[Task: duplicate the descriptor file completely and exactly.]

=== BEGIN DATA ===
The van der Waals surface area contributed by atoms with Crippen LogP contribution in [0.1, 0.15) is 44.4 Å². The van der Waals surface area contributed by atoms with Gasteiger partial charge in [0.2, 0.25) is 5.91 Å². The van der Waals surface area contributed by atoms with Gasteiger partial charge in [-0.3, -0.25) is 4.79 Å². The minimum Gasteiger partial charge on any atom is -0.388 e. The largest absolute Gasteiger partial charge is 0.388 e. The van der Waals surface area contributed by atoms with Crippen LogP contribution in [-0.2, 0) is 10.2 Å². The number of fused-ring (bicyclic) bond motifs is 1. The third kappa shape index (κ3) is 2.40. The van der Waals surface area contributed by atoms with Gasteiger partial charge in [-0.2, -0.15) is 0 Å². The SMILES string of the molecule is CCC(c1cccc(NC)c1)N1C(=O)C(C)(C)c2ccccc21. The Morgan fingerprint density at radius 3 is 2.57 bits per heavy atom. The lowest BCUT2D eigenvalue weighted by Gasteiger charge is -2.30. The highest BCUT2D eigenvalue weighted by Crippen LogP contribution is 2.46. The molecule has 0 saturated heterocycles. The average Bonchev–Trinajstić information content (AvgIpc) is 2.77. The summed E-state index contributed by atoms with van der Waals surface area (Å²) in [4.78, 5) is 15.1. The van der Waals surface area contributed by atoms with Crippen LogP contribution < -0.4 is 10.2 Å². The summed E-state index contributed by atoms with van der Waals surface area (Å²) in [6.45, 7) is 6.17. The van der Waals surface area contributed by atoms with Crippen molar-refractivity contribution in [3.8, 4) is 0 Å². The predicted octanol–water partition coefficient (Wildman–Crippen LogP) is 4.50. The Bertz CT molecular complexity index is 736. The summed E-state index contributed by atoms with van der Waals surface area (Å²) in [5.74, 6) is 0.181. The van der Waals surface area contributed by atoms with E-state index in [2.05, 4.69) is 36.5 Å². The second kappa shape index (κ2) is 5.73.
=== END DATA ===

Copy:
The van der Waals surface area contributed by atoms with Crippen LogP contribution in [0.1, 0.15) is 44.4 Å². The van der Waals surface area contributed by atoms with Gasteiger partial charge in [0.2, 0.25) is 5.91 Å². The van der Waals surface area contributed by atoms with Gasteiger partial charge in [-0.3, -0.25) is 4.79 Å². The minimum Gasteiger partial charge on any atom is -0.388 e. The largest absolute Gasteiger partial charge is 0.388 e. The van der Waals surface area contributed by atoms with Crippen LogP contribution in [-0.2, 0) is 10.2 Å². The number of fused-ring (bicyclic) bond motifs is 1. The third kappa shape index (κ3) is 2.40. The van der Waals surface area contributed by atoms with Gasteiger partial charge in [-0.2, -0.15) is 0 Å². The SMILES string of the molecule is CCC(c1cccc(NC)c1)N1C(=O)C(C)(C)c2ccccc21. The Morgan fingerprint density at radius 3 is 2.57 bits per heavy atom. The lowest BCUT2D eigenvalue weighted by Gasteiger charge is -2.30. The highest BCUT2D eigenvalue weighted by Crippen LogP contribution is 2.46. The molecule has 0 saturated heterocycles. The average Bonchev–Trinajstić information content (AvgIpc) is 2.77. The summed E-state index contributed by atoms with van der Waals surface area (Å²) in [4.78, 5) is 15.1. The van der Waals surface area contributed by atoms with Crippen LogP contribution < -0.4 is 10.2 Å². The summed E-state index contributed by atoms with van der Waals surface area (Å²) in [6.45, 7) is 6.17. The van der Waals surface area contributed by atoms with Crippen molar-refractivity contribution in [3.8, 4) is 0 Å². The predicted octanol–water partition coefficient (Wildman–Crippen LogP) is 4.50. The Bertz CT molecular complexity index is 736. The summed E-state index contributed by atoms with van der Waals surface area (Å²) in [5.74, 6) is 0.181. The van der Waals surface area contributed by atoms with E-state index in [2.05, 4.69) is 36.5 Å². The second kappa shape index (κ2) is 5.73.